A little boy is doing well after treatment for a rare kind of cancer in his eyes. He's going to survive - and will likely keep his vision, after the early discovery of an aggressive childhood cancer.
KOTVâ€™s Emory Bryan says two and a half year old Gabriel Hamm loves to play with his two older brothers and wear his cape. He's feeling well, despite nearly three months of chemotherapy for cancer. Looking into his eyes, you'd never know tumors were hiding inside. Gabrielâ€™s mother, Maralee Hamm, "It's just a miracle that we even found it because usually by the time you find it the child is going to lose their eye."
Gabriel's got retinoblastoma - a condition where tumors grow inside the eye. It's a rare cancer that affects about 300 children each year in the U.S. Undetected, it can spread, if detected too late; the only treatment is removal of the eye. The Hamm family was fortunate to have caught it during a routine eye exam. Gabrielâ€™s father, Brett Hamm, â€œHe was in for a routine eye exam and it likely saved his life.â€
And now the Hamm family is focused on beating the cancer - and letting others know about this rare - but dangerous childhood disease. Brett, "We've come across a few families that heard about our case that have gone through the same thing." Gabriel's cancer is being treated with six months of chemotherapy, both in Oklahoma City and Philadelphia. The family is raising money to cover the uninsured costs of his illness, and recommending other parents make sure their young children have the kind of eye exams where retinoblastoma shows up.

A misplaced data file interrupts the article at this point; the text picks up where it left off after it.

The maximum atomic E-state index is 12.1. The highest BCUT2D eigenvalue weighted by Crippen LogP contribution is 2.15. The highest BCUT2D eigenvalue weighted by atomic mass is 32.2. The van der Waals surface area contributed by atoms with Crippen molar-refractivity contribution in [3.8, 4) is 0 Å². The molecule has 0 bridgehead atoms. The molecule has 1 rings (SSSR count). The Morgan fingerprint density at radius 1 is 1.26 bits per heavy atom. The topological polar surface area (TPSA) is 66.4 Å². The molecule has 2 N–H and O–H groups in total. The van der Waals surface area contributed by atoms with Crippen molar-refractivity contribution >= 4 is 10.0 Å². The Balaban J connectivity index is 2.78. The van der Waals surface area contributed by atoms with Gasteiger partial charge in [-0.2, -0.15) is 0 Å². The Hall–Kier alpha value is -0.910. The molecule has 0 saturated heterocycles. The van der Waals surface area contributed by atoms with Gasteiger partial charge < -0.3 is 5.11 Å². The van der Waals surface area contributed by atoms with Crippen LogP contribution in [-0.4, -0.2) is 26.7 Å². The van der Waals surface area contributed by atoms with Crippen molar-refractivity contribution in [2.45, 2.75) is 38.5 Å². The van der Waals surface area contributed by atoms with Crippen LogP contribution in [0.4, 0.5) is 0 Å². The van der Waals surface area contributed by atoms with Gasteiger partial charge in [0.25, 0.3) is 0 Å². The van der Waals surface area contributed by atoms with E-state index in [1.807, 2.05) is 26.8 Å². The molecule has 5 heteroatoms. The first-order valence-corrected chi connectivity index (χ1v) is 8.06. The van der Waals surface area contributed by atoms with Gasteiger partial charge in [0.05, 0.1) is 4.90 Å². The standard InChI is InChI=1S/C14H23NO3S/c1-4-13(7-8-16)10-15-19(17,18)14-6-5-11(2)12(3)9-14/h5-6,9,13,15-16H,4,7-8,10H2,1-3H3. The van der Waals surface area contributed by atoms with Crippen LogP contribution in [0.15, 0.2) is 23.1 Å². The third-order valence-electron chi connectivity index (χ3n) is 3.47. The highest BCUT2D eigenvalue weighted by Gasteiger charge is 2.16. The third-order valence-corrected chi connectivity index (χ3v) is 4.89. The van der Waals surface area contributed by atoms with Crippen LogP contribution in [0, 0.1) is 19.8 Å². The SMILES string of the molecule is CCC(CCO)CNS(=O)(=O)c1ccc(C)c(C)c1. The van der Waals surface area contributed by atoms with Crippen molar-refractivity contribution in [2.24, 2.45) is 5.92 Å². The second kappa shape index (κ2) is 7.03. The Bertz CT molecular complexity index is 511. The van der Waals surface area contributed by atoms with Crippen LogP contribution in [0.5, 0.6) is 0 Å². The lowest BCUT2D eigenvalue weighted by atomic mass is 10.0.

Maralee, â€œWhen the doctor found the tumor he was checking his vision. I think God's given this to us to have as our cause.â€ Gabrielâ€™s case is responding to treatment - one eye is almost clear - the other is improving. He'll need exams for years to come - but has a great chance of keeping his sight, thanks to early detection.
Retinoblastoma can be detected soon after birth with a "dilated eye" exam. For more information, you can Click Here.